Select Board chooses Yarmouth official for next town administrator
Dartmouth has a pick for its new town administrator: Shawn MacInnes, Yarmouth's current municipal operations director.
The Select Board voted 4-1 to appoint MacInnes to the town’s top post pending the outcome of contract negotiations, which will be scheduled on the board’s next regular meeting. He was the final of three candidates to be interviewed by the full Select Board for the post. Robert Peabody, a town manager in Maine, and Cape Cod consulting business owner Warren Rutherford were also considered. .
An engineer by trade, he began in Yarmouth's Department of Public Works before working up to his current role, which he's held for 21 years.
The vote comes after nearly 20 minutes of back-and-forth debate on proceeding to pick MacInnes, or any candidate, Monday night.
John Haran, who cast the lone dissenting vote, asked the board to consider interim co-town administrator and Budget and Finance Director Greg Barnes for the post.
Member David Tatelbaum suggested a quick additional search for candidates by the Select Board itself, but voted in favor of MacInnes.
“I like the man, I think he’s the most qualified of the three we talked to but there’s something in me that says we ought to take one more look see,” Tatelbaum said.
During his interview, when asked how to establish consensus on issues involving multiple elected boards, MacInnes highlighted his own experience working on local and regional issues involving numerous elected officials.
“It’s not rocket science, but it is communication,” MacInnes said. “It’s knowing what the needs are with the community. It’s really just being an ear, consolidating and filtering what they’re really looking for. That’s been my track record for success.”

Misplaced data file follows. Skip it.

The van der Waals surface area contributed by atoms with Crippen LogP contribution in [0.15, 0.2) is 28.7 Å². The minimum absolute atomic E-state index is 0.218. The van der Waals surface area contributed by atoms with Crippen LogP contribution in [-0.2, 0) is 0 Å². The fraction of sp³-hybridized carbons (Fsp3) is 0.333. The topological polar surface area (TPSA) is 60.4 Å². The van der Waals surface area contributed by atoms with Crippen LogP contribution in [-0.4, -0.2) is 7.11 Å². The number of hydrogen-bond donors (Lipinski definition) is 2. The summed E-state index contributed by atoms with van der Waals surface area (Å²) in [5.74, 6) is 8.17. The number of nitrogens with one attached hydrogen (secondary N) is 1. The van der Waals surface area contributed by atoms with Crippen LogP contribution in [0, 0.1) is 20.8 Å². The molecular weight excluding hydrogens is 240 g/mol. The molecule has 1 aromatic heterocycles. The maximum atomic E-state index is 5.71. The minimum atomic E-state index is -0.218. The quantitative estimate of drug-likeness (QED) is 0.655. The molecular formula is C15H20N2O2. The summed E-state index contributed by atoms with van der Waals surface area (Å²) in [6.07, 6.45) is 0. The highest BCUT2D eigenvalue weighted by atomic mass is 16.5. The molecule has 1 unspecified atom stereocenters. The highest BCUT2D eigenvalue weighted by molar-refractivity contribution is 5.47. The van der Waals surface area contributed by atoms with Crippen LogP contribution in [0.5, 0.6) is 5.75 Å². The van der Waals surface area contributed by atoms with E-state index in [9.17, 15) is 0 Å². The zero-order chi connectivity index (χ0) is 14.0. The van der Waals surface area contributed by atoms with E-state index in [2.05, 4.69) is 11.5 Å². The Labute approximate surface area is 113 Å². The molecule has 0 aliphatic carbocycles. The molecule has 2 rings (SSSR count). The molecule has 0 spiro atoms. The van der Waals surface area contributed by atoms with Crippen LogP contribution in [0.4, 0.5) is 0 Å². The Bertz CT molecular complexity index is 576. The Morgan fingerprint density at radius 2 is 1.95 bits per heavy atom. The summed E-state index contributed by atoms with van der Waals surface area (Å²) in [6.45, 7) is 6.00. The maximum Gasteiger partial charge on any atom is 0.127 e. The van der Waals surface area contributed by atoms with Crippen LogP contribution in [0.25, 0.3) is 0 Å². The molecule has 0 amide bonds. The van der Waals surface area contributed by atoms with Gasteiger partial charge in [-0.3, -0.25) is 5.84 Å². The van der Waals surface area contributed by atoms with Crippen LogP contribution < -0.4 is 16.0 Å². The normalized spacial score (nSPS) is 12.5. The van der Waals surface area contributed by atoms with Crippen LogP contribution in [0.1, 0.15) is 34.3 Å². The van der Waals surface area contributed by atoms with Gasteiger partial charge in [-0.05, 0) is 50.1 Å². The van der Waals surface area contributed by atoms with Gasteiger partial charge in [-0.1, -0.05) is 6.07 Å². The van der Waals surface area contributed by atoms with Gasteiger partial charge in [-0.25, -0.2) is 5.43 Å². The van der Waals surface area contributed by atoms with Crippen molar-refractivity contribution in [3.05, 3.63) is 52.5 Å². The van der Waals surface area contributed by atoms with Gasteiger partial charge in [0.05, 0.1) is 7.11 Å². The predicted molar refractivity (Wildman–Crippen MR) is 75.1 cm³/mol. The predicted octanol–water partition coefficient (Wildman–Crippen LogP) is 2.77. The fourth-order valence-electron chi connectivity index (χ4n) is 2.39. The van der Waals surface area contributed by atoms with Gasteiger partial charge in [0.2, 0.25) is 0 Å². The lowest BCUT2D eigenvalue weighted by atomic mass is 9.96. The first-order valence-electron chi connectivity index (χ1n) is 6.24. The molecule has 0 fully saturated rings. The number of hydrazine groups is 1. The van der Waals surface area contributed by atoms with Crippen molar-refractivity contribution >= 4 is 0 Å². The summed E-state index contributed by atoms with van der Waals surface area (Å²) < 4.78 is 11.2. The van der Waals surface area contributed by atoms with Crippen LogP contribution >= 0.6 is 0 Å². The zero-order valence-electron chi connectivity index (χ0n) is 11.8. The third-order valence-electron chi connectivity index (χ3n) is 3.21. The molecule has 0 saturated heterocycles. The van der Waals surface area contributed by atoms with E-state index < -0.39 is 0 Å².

Tatelbaum was concerned with the large scope of Dartmouth compared to Yarmouth, noting MacInnes would be going from managing a $15 million budget and 50 employees in his department to an $85 million budget and hundreds of employees.
“What’s interesting about Dartmouth to me is that it’s not very dissimilar to Yarmouth, and in fact our budgets are very similar” MacInnes said.
Tatelbaum also asked how he would handle the stfep up to a town administrator position.
“It’s more about being involved in municipal government, rolling up my sleeves and getting an intimate knowledge of operations.” MacInnes said. “I’m not concerned, I have a lot of confidence in myself and my abilities, I think I’ve shown that throughout the years. I can step right in and be a good town administrator.”
Mickelson asked how MacInnes would confront a need to tighten a municipal budget.
“My tactic is always to prepare for situations like that ahead of time so we’re not caught in a situation where we say oh we need to do some serious cuts right away,” MacInnes said, adding that he looks at yearly trends for various revenue and spending projections each year.
MacInnes suggested taking a look at fees, making sure the town’s fee structure is covering costs, and finding creative ways to decrease costs like identifying and solving inefficiencies.
When asked about major projects, he suggested initiatives like online permitting to make it easier on businesses to operate in town, bringing in new technology to reduce redundancies like a document imaging system for town information, a centralized online project management dashboard, and tackling vacant retail spaces. MacInnes said Yarmouth faced that problem, and foreclosed on blighted properties and turned them into green spaces.
The final three candidates were selected from a pool of 49 candidates who had applied to the job. A consulting firm hired by the town whittled that number down to nine to pass along to a screening committee to vet and come up with the finalists.